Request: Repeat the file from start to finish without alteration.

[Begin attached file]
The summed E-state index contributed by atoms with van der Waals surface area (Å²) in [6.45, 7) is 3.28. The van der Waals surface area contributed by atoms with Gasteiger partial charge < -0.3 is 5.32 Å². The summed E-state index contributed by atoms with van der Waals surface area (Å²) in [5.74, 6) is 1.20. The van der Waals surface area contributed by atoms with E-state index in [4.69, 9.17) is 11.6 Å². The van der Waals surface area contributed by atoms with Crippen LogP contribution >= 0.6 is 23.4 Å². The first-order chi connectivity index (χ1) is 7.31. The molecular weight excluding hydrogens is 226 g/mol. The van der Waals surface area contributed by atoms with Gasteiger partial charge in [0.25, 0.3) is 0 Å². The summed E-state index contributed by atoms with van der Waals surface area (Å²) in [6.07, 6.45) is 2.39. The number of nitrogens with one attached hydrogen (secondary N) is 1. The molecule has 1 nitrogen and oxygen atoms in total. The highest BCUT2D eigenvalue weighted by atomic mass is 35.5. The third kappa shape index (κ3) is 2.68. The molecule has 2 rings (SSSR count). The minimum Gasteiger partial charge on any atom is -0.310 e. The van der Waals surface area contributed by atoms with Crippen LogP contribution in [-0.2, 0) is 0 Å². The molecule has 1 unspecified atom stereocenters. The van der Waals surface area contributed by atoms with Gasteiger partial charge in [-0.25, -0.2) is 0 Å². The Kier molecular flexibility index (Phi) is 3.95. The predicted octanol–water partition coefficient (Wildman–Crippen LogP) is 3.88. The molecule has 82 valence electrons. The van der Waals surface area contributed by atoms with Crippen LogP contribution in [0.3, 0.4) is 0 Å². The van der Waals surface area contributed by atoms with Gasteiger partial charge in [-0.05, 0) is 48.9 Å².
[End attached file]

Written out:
The summed E-state index contributed by atoms with van der Waals surface area (Å²) in [6.45, 7) is 3.28. The van der Waals surface area contributed by atoms with Gasteiger partial charge < -0.3 is 5.32 Å². The summed E-state index contributed by atoms with van der Waals surface area (Å²) in [5.74, 6) is 1.20. The van der Waals surface area contributed by atoms with E-state index in [4.69, 9.17) is 11.6 Å². The van der Waals surface area contributed by atoms with Crippen LogP contribution >= 0.6 is 23.4 Å². The first-order chi connectivity index (χ1) is 7.31. The molecular weight excluding hydrogens is 226 g/mol. The van der Waals surface area contributed by atoms with Gasteiger partial charge in [0.25, 0.3) is 0 Å². The summed E-state index contributed by atoms with van der Waals surface area (Å²) in [6.07, 6.45) is 2.39. The number of nitrogens with one attached hydrogen (secondary N) is 1. The molecule has 1 nitrogen and oxygen atoms in total. The highest BCUT2D eigenvalue weighted by atomic mass is 35.5. The third kappa shape index (κ3) is 2.68. The molecule has 2 rings (SSSR count). The minimum Gasteiger partial charge on any atom is -0.310 e. The van der Waals surface area contributed by atoms with Crippen LogP contribution in [-0.2, 0) is 0 Å². The molecule has 1 unspecified atom stereocenters. The van der Waals surface area contributed by atoms with Gasteiger partial charge in [-0.25, -0.2) is 0 Å². The Kier molecular flexibility index (Phi) is 3.95. The predicted octanol–water partition coefficient (Wildman–Crippen LogP) is 3.88. The molecule has 82 valence electrons. The van der Waals surface area contributed by atoms with Crippen LogP contribution in [0.3, 0.4) is 0 Å². The van der Waals surface area contributed by atoms with Gasteiger partial charge in [-0.05, 0) is 48.9 Å².